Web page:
Are your New Year's resolutions already beginning to slip? New research could provide some much-needed motivation, after discovering that people who stick to lifestyle changes may reduce their risk of cancer by a third.
According to a poll conducted by YouGov last month, eating better and exercising more are the top two New Year's resolutions for Americans in 2018.
Other lifestyle changes, including getting more sleep, quitting smoking, and cutting back on alcohol consumption, also make the top 10.
Unfortunately, more than 40 percent of us fail such resolutions after just 1 month.
But what are the benefits of sticking to them? A new study — recently published in the journal ecancermedicalscience — sheds light.
Study leader Prof. Peter Elwood — of the Division of Population Medicine at Cardiff University in the United Kingdom — and colleagues set out to determine how certain healthy behaviors affect the risk of cancer development.
A healthy lifestyle 'is better than any pill'
Cancer remains one of the world's biggest health burdens. In the United States alone, more than
Lifestyle factors are major players in cancer development. Smoking, for example, is a leading cause of cancer; it accounts for around 30 percent of all cancer deaths in the U.S. and around 80 percent of lung cancer deaths.
In order to see how healthy lifestyle behaviors affect cancer risk, Prof. Elwood and his colleagues conducted an analysis of data from UK Biobank, which is an ongoing health study of 500,000 adults in the U.K.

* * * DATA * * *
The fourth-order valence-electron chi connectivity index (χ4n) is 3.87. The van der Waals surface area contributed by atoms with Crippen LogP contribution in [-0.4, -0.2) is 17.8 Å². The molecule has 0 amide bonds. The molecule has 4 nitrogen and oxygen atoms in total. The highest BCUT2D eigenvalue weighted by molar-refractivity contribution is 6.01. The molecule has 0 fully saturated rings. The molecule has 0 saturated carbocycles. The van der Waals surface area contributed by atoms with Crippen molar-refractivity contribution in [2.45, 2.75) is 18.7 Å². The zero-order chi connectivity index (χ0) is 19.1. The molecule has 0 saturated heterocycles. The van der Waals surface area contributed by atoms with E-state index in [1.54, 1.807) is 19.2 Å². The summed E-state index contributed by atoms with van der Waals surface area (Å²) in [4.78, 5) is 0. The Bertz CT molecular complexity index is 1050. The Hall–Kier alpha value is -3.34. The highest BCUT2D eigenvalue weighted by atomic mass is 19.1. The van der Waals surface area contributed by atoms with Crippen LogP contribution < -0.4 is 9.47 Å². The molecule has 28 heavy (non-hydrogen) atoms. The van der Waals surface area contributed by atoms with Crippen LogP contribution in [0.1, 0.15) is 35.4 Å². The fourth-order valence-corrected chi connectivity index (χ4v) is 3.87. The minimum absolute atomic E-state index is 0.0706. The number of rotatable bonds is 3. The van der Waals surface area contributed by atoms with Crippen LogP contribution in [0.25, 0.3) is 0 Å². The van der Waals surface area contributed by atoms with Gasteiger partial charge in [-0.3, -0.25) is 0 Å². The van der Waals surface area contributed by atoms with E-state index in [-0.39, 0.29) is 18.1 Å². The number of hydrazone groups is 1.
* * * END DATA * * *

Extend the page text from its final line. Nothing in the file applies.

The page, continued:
The analysis included lifestyle data of 343,150 individuals. Using this information, the researchers looked at how five healthy behaviors impacted the subjects' risk of cancer over an average of 5.1 years of follow-up.
These behaviors included low alcohol consumption, not smoking, regular physical activity, a healthy body mass index (BMI), and a healthful diet.
During follow-up, a total of 14,285 subjects received a cancer diagnosis.
The researchers found that people who adhered to all five healthy behaviors were a third less likely to develop cancer during follow-up, compared with individuals who followed just one or none of the healthy behaviors.
On looking at the effects of the five healthy behaviors individually, the analysis revealed that each one was associated with an 8 percent reduction in the risk of cancer.
So, if you're tempted to quit the gym or succumb to that takeout already, you might want to refer to the results of this study.
"The take-home message is that healthy behaviors can have a truly tangible benefit," says Prof. Elwood.
"A healthy lifestyle has many benefits additional to cancer reduction — it costs nothing, has no undesirable side effects...and is better than any pill."
Prof. Peter Elwood